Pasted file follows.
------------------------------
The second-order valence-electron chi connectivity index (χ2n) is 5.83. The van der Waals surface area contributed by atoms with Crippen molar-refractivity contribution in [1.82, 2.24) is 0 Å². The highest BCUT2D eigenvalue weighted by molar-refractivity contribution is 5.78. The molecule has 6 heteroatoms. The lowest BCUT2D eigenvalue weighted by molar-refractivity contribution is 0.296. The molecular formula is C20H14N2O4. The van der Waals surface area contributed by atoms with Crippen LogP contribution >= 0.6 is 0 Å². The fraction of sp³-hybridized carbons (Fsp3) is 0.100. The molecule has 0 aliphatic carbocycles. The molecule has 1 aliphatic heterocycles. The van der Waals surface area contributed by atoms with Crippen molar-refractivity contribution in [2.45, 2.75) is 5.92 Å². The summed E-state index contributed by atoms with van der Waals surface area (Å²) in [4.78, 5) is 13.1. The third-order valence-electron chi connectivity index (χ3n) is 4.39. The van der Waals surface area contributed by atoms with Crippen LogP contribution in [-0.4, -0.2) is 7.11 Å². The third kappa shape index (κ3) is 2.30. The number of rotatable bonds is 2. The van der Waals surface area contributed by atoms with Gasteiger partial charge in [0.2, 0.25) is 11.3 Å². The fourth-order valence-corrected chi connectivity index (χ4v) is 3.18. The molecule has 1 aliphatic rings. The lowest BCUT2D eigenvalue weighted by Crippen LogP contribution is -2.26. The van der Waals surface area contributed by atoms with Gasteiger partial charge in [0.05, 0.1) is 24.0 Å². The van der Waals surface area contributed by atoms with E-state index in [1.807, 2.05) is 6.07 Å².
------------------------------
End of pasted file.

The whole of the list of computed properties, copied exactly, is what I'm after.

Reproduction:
The second-order valence-electron chi connectivity index (χ2n) is 5.83. The van der Waals surface area contributed by atoms with Crippen molar-refractivity contribution in [1.82, 2.24) is 0 Å². The highest BCUT2D eigenvalue weighted by molar-refractivity contribution is 5.78. The molecule has 6 heteroatoms. The lowest BCUT2D eigenvalue weighted by molar-refractivity contribution is 0.296. The molecular formula is C20H14N2O4. The van der Waals surface area contributed by atoms with Crippen LogP contribution >= 0.6 is 0 Å². The fraction of sp³-hybridized carbons (Fsp3) is 0.100. The molecule has 0 aliphatic carbocycles. The molecule has 1 aliphatic heterocycles. The van der Waals surface area contributed by atoms with Crippen molar-refractivity contribution in [2.45, 2.75) is 5.92 Å². The summed E-state index contributed by atoms with van der Waals surface area (Å²) in [4.78, 5) is 13.1. The third-order valence-electron chi connectivity index (χ3n) is 4.39. The van der Waals surface area contributed by atoms with Crippen LogP contribution in [-0.4, -0.2) is 7.11 Å². The third kappa shape index (κ3) is 2.30. The number of rotatable bonds is 2. The van der Waals surface area contributed by atoms with Gasteiger partial charge in [0.2, 0.25) is 11.3 Å². The fourth-order valence-corrected chi connectivity index (χ4v) is 3.18. The molecule has 1 aliphatic rings. The lowest BCUT2D eigenvalue weighted by Crippen LogP contribution is -2.26. The van der Waals surface area contributed by atoms with Gasteiger partial charge in [0.05, 0.1) is 24.0 Å². The van der Waals surface area contributed by atoms with E-state index in [1.807, 2.05) is 6.07 Å².